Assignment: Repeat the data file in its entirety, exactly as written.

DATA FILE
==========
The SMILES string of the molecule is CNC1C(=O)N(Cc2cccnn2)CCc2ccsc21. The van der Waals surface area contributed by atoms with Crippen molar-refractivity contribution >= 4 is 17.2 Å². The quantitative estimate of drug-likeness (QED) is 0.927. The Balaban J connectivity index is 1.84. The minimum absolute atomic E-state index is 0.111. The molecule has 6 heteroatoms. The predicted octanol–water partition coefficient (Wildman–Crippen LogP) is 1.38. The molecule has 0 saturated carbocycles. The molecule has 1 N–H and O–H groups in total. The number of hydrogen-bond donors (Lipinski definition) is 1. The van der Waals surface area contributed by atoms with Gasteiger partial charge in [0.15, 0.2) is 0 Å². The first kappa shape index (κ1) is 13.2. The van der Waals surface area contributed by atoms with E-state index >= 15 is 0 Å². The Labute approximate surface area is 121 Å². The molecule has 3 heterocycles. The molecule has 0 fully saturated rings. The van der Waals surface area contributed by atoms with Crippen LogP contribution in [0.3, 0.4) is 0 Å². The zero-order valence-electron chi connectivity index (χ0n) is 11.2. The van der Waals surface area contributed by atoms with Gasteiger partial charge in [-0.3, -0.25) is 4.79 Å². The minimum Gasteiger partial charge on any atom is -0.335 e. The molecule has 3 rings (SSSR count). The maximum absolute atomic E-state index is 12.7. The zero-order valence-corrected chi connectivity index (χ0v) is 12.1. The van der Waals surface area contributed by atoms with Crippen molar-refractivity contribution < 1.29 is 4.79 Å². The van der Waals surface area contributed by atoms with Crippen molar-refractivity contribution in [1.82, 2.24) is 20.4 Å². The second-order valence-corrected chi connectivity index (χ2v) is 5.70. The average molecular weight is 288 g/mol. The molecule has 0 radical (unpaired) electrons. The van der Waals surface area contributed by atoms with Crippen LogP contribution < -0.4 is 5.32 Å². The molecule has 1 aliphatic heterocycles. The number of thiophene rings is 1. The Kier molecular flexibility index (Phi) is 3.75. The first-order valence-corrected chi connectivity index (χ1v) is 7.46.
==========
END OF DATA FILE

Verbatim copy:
The SMILES string of the molecule is CNC1C(=O)N(Cc2cccnn2)CCc2ccsc21. The van der Waals surface area contributed by atoms with Crippen molar-refractivity contribution >= 4 is 17.2 Å². The quantitative estimate of drug-likeness (QED) is 0.927. The Balaban J connectivity index is 1.84. The minimum absolute atomic E-state index is 0.111. The molecule has 6 heteroatoms. The predicted octanol–water partition coefficient (Wildman–Crippen LogP) is 1.38. The molecule has 0 saturated carbocycles. The molecule has 1 N–H and O–H groups in total. The number of hydrogen-bond donors (Lipinski definition) is 1. The van der Waals surface area contributed by atoms with Gasteiger partial charge in [0.15, 0.2) is 0 Å². The first kappa shape index (κ1) is 13.2. The van der Waals surface area contributed by atoms with E-state index >= 15 is 0 Å². The Labute approximate surface area is 121 Å². The molecule has 3 heterocycles. The molecule has 0 fully saturated rings. The van der Waals surface area contributed by atoms with Crippen LogP contribution in [0.3, 0.4) is 0 Å². The zero-order valence-electron chi connectivity index (χ0n) is 11.2. The van der Waals surface area contributed by atoms with Gasteiger partial charge in [-0.3, -0.25) is 4.79 Å². The minimum Gasteiger partial charge on any atom is -0.335 e. The molecule has 3 rings (SSSR count). The maximum absolute atomic E-state index is 12.7. The zero-order valence-corrected chi connectivity index (χ0v) is 12.1. The van der Waals surface area contributed by atoms with Crippen molar-refractivity contribution < 1.29 is 4.79 Å². The van der Waals surface area contributed by atoms with Crippen molar-refractivity contribution in [1.82, 2.24) is 20.4 Å². The second-order valence-corrected chi connectivity index (χ2v) is 5.70. The average molecular weight is 288 g/mol. The molecule has 0 radical (unpaired) electrons. The van der Waals surface area contributed by atoms with Crippen LogP contribution < -0.4 is 5.32 Å². The molecule has 1 aliphatic heterocycles. The number of thiophene rings is 1. The Kier molecular flexibility index (Phi) is 3.75. The first-order valence-corrected chi connectivity index (χ1v) is 7.46.